The UK Parliament Joint Committee on Human Rights (the JCHR, which scrutinises draft legislation on human rights points) has published its report (link here) on the Sanctions Bill. Generally the Committee’s view is that “The UK’s withdrawal from the EU should not result in lower safeguards and unjustified restrictions on rights to due process and remedies; indeed it offers an opportunity to ensure rights are properly protected”. Key concerns expressed in the report:
- Threshold for designations: The JCHR has asked the Government to explain why a lower threshold for designation (reasonable grounds to suspect) than currently under the Terrorist Asset Freezing Act 2010 (TAFA) (reasonable grounds to believe + necessary) is justified.
- Annual reviews of designations: The report recommends annual reviews of designations rather than reviews every three years, having seen no evidence that annual reviews are unsustainable.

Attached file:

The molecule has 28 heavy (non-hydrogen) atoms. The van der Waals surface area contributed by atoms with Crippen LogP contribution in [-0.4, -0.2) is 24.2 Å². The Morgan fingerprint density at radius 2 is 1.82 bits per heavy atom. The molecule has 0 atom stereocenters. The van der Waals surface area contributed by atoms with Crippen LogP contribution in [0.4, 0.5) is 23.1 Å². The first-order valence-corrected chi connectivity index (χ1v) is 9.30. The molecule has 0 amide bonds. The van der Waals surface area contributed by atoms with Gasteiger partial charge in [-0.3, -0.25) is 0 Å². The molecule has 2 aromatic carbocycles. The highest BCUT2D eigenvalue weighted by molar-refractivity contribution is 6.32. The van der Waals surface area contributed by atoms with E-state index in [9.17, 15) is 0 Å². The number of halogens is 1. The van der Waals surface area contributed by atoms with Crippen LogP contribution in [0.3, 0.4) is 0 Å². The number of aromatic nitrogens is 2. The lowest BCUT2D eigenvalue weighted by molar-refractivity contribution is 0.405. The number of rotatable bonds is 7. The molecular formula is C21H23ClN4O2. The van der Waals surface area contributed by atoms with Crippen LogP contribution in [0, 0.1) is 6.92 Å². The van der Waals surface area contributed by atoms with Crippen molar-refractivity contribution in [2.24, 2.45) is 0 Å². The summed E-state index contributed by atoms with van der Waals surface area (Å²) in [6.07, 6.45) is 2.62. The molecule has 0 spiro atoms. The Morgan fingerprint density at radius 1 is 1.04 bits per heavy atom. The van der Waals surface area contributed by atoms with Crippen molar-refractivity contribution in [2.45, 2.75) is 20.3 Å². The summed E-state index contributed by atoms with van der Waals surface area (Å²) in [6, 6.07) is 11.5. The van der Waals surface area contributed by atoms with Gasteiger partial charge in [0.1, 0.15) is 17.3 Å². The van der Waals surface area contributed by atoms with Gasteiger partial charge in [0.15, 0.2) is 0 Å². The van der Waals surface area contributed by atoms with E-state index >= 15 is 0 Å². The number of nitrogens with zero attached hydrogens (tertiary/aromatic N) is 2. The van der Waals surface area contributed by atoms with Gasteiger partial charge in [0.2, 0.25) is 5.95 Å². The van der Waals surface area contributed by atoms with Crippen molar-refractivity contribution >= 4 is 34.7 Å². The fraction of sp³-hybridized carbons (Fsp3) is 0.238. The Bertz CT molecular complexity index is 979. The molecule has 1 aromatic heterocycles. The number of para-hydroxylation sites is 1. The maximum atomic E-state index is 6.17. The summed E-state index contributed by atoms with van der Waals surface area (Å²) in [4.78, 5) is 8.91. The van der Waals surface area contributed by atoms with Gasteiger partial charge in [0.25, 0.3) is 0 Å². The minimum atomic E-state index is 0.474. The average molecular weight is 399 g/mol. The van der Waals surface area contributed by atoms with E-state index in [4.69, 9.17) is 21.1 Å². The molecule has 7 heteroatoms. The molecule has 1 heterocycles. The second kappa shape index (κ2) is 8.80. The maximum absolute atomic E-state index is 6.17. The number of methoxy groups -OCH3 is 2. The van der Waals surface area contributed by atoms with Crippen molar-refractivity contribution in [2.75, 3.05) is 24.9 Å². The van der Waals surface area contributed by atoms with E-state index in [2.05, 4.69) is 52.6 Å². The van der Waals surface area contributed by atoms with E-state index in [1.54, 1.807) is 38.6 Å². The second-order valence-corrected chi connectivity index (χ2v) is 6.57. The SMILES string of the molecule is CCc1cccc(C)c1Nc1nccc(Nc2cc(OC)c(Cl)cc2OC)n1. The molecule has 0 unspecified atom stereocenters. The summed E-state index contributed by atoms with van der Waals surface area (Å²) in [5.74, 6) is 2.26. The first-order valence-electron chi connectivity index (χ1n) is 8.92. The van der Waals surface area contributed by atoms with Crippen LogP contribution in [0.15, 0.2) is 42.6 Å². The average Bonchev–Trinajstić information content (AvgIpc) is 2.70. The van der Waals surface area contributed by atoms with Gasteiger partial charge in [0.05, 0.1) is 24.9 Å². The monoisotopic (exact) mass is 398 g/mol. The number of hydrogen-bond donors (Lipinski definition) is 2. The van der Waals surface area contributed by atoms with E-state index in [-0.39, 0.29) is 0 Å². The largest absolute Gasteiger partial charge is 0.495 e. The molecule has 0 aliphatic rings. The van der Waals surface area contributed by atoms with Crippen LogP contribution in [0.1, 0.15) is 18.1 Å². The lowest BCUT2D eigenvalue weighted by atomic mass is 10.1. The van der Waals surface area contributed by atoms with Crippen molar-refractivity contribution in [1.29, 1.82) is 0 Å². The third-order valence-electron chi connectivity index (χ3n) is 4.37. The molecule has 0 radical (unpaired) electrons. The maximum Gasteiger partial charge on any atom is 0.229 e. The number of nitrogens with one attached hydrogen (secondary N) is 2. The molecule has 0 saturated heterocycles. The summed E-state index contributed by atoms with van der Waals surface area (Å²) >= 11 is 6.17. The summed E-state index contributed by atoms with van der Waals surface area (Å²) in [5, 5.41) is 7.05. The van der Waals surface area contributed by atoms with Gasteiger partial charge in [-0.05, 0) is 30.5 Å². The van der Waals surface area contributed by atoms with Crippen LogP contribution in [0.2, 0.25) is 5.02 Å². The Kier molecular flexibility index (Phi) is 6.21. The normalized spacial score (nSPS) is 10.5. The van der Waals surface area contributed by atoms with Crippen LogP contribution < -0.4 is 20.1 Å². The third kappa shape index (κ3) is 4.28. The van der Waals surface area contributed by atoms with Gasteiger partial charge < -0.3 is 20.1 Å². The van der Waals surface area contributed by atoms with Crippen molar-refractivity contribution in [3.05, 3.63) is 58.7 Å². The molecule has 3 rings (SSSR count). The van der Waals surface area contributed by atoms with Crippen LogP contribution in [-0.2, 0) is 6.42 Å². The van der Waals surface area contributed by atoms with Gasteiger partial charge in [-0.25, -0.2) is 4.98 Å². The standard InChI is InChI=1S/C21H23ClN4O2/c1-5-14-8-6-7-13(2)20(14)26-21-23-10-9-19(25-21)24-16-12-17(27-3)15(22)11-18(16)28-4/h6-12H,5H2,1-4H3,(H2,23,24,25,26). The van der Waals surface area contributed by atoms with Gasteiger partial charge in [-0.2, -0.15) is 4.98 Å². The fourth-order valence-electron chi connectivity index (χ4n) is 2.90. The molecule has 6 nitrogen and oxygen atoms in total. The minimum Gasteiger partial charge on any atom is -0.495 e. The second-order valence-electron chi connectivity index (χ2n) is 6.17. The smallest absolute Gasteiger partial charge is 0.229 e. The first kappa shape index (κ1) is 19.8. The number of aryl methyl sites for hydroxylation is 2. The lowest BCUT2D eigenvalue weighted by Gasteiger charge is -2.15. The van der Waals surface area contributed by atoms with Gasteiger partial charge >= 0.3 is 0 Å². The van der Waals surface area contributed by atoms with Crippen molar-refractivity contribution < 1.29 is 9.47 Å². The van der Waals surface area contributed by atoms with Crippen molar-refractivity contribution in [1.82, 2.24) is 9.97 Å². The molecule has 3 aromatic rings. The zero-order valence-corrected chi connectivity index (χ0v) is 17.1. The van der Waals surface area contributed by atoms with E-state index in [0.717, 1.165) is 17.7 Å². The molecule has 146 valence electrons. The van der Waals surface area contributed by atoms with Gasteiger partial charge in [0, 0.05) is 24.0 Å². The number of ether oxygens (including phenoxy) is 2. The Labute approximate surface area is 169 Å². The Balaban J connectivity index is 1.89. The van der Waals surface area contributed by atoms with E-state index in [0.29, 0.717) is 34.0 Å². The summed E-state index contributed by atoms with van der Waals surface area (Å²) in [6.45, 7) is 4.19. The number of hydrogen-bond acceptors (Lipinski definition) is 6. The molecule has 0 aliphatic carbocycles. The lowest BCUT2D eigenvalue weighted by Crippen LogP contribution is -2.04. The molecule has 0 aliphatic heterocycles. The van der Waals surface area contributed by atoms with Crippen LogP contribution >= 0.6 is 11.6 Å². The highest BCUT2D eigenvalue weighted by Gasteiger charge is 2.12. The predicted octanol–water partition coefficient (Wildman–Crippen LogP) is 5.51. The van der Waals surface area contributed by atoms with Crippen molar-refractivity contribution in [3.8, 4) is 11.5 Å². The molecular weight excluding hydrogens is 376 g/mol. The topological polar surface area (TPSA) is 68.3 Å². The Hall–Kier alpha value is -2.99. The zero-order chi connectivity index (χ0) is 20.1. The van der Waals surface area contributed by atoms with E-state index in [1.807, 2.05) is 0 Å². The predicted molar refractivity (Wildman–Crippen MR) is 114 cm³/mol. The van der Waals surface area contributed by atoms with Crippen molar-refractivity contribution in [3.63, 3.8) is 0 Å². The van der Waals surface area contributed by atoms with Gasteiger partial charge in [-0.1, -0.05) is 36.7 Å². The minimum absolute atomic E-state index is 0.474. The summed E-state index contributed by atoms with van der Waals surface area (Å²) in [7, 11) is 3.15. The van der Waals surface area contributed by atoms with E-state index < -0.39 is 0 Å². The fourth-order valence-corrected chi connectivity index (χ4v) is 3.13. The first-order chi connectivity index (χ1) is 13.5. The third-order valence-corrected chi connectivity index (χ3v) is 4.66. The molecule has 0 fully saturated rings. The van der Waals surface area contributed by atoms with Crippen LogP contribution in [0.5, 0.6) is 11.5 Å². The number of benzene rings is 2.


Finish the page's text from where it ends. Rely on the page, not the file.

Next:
- Appeal rights: The JCHR recommends full rights of appeal for designated persons, rather than judicial review.
- Damages: The report considers that the Government had not justified limiting damages awards to cases of bad faith or negligence.
- Closed hearings: The report recommends that the standard of disclosure (requiring at least the gist of allegations to be given to listed people) be made expressly clear in the context of closed hearings.
- Independent Review: The report notes that the Bill removes independent review of terrorism designations currently enshrined in TAFA and recommends its retention.
- Licensing guidance: The JCHR recommends that the publication of guidance on licensing and exemptions should be expedited.
- Magnitsky sanctions: The report supports the Magnitsky amendments to enable sanctions for gross human rights violations.